Complications with medication use during assisted suicide and/or euthanasia. A peaceful, pain free, dignified death is not guaranteed. Ireland aware? Response to: Spain will become the sixth country worldwide to allow euthanasia and assisted
Many healthcare professionals, politicians and members of the general public who support the introduction of assisted suicide and/or euthanasia may be under the impression that the method of dying they support would be achieved by the administration of ‘a pill'. This is not the case.
Awareness of assisted suicide deaths and/or euthanasia deaths that do not go according to plan would lead to opposition to the introduction of assisted suicide and/or euthanasia. The suggestion that assisted suicide and/or euthanasia are ways to achieve a complications free, dignified death for all would be questioned! Many promoters of assisted suicide and/or euthanasia often suggest that the use of medications during the assisted dying process results in a pain free, dignified death for all. This is not the case. Modern medicine cannot guarantee a pain free death (natural or intentional) for all. The as yet unrealised goals for ideal oral medication use during assisted suicide and/or euthanasia are 100% effectiveness and minimal side effects, while ensuring that the needed dose is both palatable and deliverable in a tolerable oral volume in assisted suicide.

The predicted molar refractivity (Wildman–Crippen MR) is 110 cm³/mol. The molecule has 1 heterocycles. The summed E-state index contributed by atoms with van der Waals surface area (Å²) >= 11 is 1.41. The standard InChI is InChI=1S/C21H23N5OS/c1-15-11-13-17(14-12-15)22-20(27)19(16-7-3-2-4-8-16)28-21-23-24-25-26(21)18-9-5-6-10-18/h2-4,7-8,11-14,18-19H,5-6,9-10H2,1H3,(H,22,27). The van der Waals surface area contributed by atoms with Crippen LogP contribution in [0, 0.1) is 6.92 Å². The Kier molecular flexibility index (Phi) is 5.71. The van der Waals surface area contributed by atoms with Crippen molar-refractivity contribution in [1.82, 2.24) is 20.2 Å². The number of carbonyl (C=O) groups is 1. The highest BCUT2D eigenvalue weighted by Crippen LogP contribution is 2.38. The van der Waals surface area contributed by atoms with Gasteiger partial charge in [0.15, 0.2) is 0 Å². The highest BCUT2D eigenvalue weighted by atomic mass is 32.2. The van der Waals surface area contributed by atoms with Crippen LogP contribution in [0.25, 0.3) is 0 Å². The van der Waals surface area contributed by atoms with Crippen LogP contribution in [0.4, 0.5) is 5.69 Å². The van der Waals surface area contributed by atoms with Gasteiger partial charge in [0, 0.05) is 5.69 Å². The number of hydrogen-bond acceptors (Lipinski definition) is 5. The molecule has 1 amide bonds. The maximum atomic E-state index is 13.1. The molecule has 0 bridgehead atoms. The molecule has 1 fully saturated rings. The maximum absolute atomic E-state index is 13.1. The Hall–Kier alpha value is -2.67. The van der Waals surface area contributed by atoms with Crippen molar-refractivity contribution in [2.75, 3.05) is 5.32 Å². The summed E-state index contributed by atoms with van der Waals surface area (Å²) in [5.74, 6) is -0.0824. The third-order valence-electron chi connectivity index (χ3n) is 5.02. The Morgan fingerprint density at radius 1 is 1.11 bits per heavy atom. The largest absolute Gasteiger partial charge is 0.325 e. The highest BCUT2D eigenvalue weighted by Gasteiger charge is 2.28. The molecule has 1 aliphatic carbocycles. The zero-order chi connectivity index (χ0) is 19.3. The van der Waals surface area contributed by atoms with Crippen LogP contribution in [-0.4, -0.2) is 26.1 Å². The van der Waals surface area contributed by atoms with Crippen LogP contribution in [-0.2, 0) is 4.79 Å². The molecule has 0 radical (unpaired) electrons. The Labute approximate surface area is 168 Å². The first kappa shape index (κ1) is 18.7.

A so called ‘Dying with Dignity’ Bill is under review by the Committee on Justice of the Oireachtas i.e. The Irish legislature. The difficulties and complications of medication administration during the assisted dying process are rarely mentioned by those promoting the introduction of assisted suicide and / or euthanasia to intentionally end a human life. Studies in The Netherlands show that nonreporting of euthanasia is strongly related to the type of drugs used (1). The goals for ideal oral medications in assisted suicide are 100% effectiveness and minimal side effects, while ensuring that the needed dose is both palatable and deliverable in a tolerable oral volume.
Many deaths during assisted suicide are prolonged. Patients may become unconscious relatively quickly but the dying process can take up to 30 hours or more. There are also reports of people re-emerging from a coma and sitting up during the dying process. it is important that the correct drugs are chosen. Failure to use the ‘correct drugs’ in the assisted suicide and/or euthanasia process may lead to traumatic situations such as an extended time to death or awakening of the patient, causing distress for the patient and the attending family and health care providers . One-third of cases identified in a study in 2013 involved the use of non-recommended drugs, mainly opioids or benzodiazepines (2). The authors suggested that (a) some physicians may over estimate the actual lethal effect of these drugs in persons at the very end of life and (b) some physicians use drugs that are not associated with the recommended euthanasia procedure but with ‘palliative sedation’ as a strategy to reduce cognitive dissonance, that is the mental discomfort experienced by a person with conflicting attitudes, as some clinicians find ‘palliative sedation’ emotionally less burdensome to perform than euthanasia.